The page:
MRI best for occult scaphoid injury care
MedWire News: Magnetic resonance imaging (MRI) should be considered the "gold standard" for imaging patients suspected of having a scaphoid fracture that is not visible on plain radiographs, research suggests.
MRI revealed scaphoid fractures in a fifth of patients who had no evidence of fracture on plain radiographs, and soft tissue damage in almost half, say Saket Tibrewal (Barts & The London NHS Trust, Chislehurst) and co-investigators.
Although the American College of Radiologists recommends MRI for patients with clinically suspected scaphoid fracture despite normal plain radiographs, the Royal College of Radiologists in the UK has yet to make such guidelines, the team observes.
To investigate, the researchers examined 137 patients attending an orthopedic department with clinically suspected scaphoid fracture with clear plain radiographs using MRI and followed-up the group for 2 years.
Just 27% of MRIs showed no bony or soft tissue injury, they report in the journal International Orthopaedics.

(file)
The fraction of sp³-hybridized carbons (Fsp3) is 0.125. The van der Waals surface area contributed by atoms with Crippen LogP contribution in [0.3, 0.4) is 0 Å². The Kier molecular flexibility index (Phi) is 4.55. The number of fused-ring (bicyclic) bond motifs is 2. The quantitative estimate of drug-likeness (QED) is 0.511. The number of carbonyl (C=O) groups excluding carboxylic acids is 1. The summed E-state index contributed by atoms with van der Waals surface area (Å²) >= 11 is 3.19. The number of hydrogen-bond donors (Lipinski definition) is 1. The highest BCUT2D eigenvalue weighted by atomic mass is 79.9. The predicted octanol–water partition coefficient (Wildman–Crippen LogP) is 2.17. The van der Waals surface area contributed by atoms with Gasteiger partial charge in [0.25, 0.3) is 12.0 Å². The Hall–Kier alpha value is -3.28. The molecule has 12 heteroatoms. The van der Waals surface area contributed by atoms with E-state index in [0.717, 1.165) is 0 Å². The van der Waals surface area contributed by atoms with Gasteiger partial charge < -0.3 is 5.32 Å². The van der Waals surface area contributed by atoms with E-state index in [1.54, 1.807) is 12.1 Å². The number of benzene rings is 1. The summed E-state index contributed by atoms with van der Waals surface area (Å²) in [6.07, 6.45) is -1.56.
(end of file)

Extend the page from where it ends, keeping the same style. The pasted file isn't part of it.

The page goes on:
Scaphoid fractures were found in 11.7% of patients, two of whom also had other carpal bone fractures, while fractures of the carpal bones or distant radius were detected in 10.3%.
In addition, bone marrow edema without fracture was present in 40.4% of patients. Of these patients, 12.5% were affected only in the scaphoid, and the remainder also had edema in the carpal bones or distant radius.
Furthermore, soft tissue damage was identified in 43.4% of patients. This included triangular fibrocartilage complex tears in 33.8% and intercarpal ligament damage in 13.2%.
Patients with fracture or soft tissue injury were immobilized as appropriate and followed-up at the clinic. Ten patients with triangular fibrocartilage complex tears were later referred for specialist care.
Tibrewal et al therefore conclude that MRI "allows the diagnosis of occult bony and soft tissues injuries that can present clinically as a scaphoid fracture in addition to excluding patients with no fracture."
"This ensures that appropriate management can be implemented and thus prevent over- and undertreatment."
They add: "We believe there is a need to implement national guidelines for managing occult scaphoid fractures."
By Lynda Williams